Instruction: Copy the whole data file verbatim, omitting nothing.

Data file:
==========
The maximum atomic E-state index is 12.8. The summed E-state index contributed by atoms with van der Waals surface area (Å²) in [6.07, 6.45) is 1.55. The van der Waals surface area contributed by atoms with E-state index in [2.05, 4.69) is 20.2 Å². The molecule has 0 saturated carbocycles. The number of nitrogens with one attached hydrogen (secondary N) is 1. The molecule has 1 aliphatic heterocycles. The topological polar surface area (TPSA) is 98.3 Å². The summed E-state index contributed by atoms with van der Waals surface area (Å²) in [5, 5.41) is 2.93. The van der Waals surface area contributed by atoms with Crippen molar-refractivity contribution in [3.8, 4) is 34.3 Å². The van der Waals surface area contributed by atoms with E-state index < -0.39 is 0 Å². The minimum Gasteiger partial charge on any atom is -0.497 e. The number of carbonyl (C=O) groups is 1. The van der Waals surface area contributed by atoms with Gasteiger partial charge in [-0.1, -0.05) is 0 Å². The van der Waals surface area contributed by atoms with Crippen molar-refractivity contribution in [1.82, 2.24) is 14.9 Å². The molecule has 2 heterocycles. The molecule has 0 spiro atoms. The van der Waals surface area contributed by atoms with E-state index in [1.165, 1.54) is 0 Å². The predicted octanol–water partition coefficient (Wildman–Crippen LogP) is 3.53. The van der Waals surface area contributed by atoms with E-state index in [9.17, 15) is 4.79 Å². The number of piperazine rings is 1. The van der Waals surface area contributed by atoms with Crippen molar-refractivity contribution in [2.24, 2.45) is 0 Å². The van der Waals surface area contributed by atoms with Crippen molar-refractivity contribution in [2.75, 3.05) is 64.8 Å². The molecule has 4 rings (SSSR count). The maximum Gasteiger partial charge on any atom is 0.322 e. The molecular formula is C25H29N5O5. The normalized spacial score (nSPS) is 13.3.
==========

The maximum atomic E-state index is 12.8. The summed E-state index contributed by atoms with van der Waals surface area (Å²) in [6.07, 6.45) is 1.55. The van der Waals surface area contributed by atoms with E-state index in [2.05, 4.69) is 20.2 Å². The molecule has 0 saturated carbocycles. The number of nitrogens with one attached hydrogen (secondary N) is 1. The molecule has 1 aliphatic heterocycles. The topological polar surface area (TPSA) is 98.3 Å². The summed E-state index contributed by atoms with van der Waals surface area (Å²) in [5, 5.41) is 2.93. The van der Waals surface area contributed by atoms with Crippen molar-refractivity contribution in [3.8, 4) is 34.3 Å². The van der Waals surface area contributed by atoms with E-state index < -0.39 is 0 Å². The minimum Gasteiger partial charge on any atom is -0.497 e. The number of carbonyl (C=O) groups is 1. The van der Waals surface area contributed by atoms with Gasteiger partial charge in [-0.1, -0.05) is 0 Å². The van der Waals surface area contributed by atoms with Crippen molar-refractivity contribution in [1.82, 2.24) is 14.9 Å². The molecule has 2 heterocycles. The molecule has 0 spiro atoms. The van der Waals surface area contributed by atoms with E-state index in [1.165, 1.54) is 0 Å². The predicted octanol–water partition coefficient (Wildman–Crippen LogP) is 3.53. The van der Waals surface area contributed by atoms with E-state index in [9.17, 15) is 4.79 Å². The number of piperazine rings is 1. The van der Waals surface area contributed by atoms with Crippen molar-refractivity contribution in [2.24, 2.45) is 0 Å². The van der Waals surface area contributed by atoms with Crippen molar-refractivity contribution in [2.75, 3.05) is 64.8 Å². The molecule has 4 rings (SSSR count). The maximum Gasteiger partial charge on any atom is 0.322 e. The molecular formula is C25H29N5O5. The normalized spacial score (nSPS) is 13.3.